I was shocked earlier today by another manipulation that I came across when looking to the CDC for data surrounding the mortality rate of COVID in the US. The data currently being given is based on ILI or influenza-like illness. Those numbers include pneumonia, influenza, and COVID-19 rates. Despite trying to lump in more diseases to skew the statistics, percentages of cases are still decreasing and below baseline and mortality rates are decreasing as well. In correlation, recovery rates are increasing as more is discovered about treatment.

The last lie I want to discuss is the one with the least chance of exposure, or being admitted to: the lies people are telling themselves. In particular the ones people with good intentions are proliferating. Most of us want to be seen as compassionate people, some even want to put the welfare of others at the forefront of their day to day lives. However, if you are sitting from a position of financial comfort, whether it’s because you’ve been deemed essential, work remotely, or are wealthy, you cannot empathize with someone who is not in your position. You can attempt to sympathize, but without the bills piling up in front of you, the growl in your stomach caused by hunger, or the potential loss of the home you’ve established.. you cannot perceive the fear. Your world is largely unaltered, so preaching “musts” to those who aren’t as blessed needs to cease lest you become the new “one-percenters” in the era of COVID.

That’s not a condemnation without judgment against myself. I only recently became aware of my own culpability when a family member who had been essential was furloughed. Thankfully they have enough stashed away that they can ride it out for another few months, but my thoughts went immediately to those who didn’t have that luxury. Condemning someone for wanting to not have their family out on the streets when the worst of this passes is not something any of us should be participating in. As the saying goes, “Don’t judge someone until you’ve walked a mile in their shoes.”

The truth of our situation is enough to come to terms with. We don’t need lies, exaggerations, and well-intended scolding to muddy up the waters and impair our perception. If you want people to stop being mistrustful, start by being honest with them.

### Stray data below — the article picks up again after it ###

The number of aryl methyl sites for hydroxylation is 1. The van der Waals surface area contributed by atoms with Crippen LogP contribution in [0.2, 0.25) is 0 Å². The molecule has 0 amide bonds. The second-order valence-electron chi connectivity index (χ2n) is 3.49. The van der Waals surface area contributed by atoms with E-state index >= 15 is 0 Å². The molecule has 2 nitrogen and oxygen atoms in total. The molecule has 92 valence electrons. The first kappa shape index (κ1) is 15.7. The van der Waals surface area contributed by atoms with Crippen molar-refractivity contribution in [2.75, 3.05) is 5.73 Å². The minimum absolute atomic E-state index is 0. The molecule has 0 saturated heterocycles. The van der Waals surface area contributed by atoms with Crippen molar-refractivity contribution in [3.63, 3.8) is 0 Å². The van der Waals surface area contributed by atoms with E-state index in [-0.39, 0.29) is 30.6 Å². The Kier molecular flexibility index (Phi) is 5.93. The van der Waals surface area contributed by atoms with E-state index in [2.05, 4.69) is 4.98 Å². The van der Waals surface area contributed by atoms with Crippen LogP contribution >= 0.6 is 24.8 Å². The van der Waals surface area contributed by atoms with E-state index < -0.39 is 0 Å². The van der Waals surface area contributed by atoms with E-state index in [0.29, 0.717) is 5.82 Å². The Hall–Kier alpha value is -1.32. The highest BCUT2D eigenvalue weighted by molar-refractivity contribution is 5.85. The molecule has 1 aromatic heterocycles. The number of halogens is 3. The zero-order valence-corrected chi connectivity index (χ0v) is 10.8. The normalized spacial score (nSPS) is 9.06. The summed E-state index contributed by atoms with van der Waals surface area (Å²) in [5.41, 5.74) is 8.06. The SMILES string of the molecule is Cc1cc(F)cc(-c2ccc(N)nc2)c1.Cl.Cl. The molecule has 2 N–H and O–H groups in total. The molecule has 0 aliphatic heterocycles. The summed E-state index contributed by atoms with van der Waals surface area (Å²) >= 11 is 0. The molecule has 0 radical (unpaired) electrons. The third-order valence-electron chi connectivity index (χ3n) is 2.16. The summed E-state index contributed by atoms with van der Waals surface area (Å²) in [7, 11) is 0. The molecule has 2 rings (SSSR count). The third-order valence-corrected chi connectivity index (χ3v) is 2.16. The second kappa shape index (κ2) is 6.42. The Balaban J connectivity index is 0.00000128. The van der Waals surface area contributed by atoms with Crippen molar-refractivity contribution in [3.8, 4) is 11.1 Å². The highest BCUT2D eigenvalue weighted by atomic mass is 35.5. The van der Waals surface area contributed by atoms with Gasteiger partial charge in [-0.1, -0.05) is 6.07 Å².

As always, wishing you health, happiness, and the ability to spot a lie even if it’s wrapped up in a pretty little bow.

Published by Jen B. @HwsWhisperer

Full time housewife, mom, & grandma with more opinions than my family can handle, so I'm sharing them with the world.

4 thoughts on “Pretty Little Lies

  1. I think you and I are living through the same weariness. A lot of times in your writings I see myself in your thoughts – having recently evolved in that thought process or in the middle of it as I’m reading your thoughts on things. I dont doubt there are many like us going through the very waves I feel and see in your writings and sharing of self. I just want you to know that I appreciate raw honest up and down thoughts and feelings being shared on an intimate level. Where so many fail to articulate or even process – you not only admit it exists, but you share and articulate it beautifully. Thank you for opening yourself up.

    Liked by 1 person

    1. Thank you so much for this. If I can’t be honest, I may as well not even write. It’s not my job, I have no one to impress, and no aspirations above and beyond learning and growing. Takes all of the pressure off. XOXO

      Like

  2. My grampa used to always say, you can put frosting on poop – but that doesnt make it a cake. In this time of great confusion, blown up stats based on generalized symptoms helps NONE OF US – And youre right – those that have should understand that have no concept of what those that have not are suffering through

    Liked by 1 person